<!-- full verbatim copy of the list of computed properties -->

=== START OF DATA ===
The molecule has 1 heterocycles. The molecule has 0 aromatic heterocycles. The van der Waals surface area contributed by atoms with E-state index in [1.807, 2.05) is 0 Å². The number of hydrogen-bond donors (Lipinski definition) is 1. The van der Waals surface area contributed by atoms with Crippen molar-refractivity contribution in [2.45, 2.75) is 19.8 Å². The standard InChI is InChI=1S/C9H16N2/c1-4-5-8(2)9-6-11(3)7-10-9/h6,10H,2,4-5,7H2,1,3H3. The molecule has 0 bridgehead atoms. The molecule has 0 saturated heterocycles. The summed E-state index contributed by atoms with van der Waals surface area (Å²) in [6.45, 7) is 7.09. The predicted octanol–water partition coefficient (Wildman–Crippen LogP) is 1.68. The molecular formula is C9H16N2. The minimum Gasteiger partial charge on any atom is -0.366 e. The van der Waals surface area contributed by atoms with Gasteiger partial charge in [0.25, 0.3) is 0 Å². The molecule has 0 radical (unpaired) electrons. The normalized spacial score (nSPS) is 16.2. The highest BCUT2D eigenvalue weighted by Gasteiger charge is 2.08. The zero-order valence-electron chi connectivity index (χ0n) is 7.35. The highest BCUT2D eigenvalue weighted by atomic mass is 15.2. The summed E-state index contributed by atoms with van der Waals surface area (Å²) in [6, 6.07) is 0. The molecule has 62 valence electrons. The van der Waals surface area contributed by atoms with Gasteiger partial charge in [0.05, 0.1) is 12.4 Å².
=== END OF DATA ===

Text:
The molecule has 1 heterocycles. The molecule has 0 aromatic heterocycles. The van der Waals surface area contributed by atoms with E-state index in [1.807, 2.05) is 0 Å². The number of hydrogen-bond donors (Lipinski definition) is 1. The van der Waals surface area contributed by atoms with Crippen molar-refractivity contribution in [2.45, 2.75) is 19.8 Å². The standard InChI is InChI=1S/C9H16N2/c1-4-5-8(2)9-6-11(3)7-10-9/h6,10H,2,4-5,7H2,1,3H3. The molecule has 0 bridgehead atoms. The molecule has 0 saturated heterocycles. The summed E-state index contributed by atoms with van der Waals surface area (Å²) in [6.45, 7) is 7.09. The predicted octanol–water partition coefficient (Wildman–Crippen LogP) is 1.68. The molecular formula is C9H16N2. The minimum Gasteiger partial charge on any atom is -0.366 e. The van der Waals surface area contributed by atoms with Gasteiger partial charge in [0.25, 0.3) is 0 Å². The molecule has 0 radical (unpaired) electrons. The normalized spacial score (nSPS) is 16.2. The highest BCUT2D eigenvalue weighted by Gasteiger charge is 2.08. The zero-order valence-electron chi connectivity index (χ0n) is 7.35. The highest BCUT2D eigenvalue weighted by atomic mass is 15.2. The summed E-state index contributed by atoms with van der Waals surface area (Å²) in [6, 6.07) is 0. The molecule has 62 valence electrons. The van der Waals surface area contributed by atoms with Gasteiger partial charge in [0.05, 0.1) is 12.4 Å².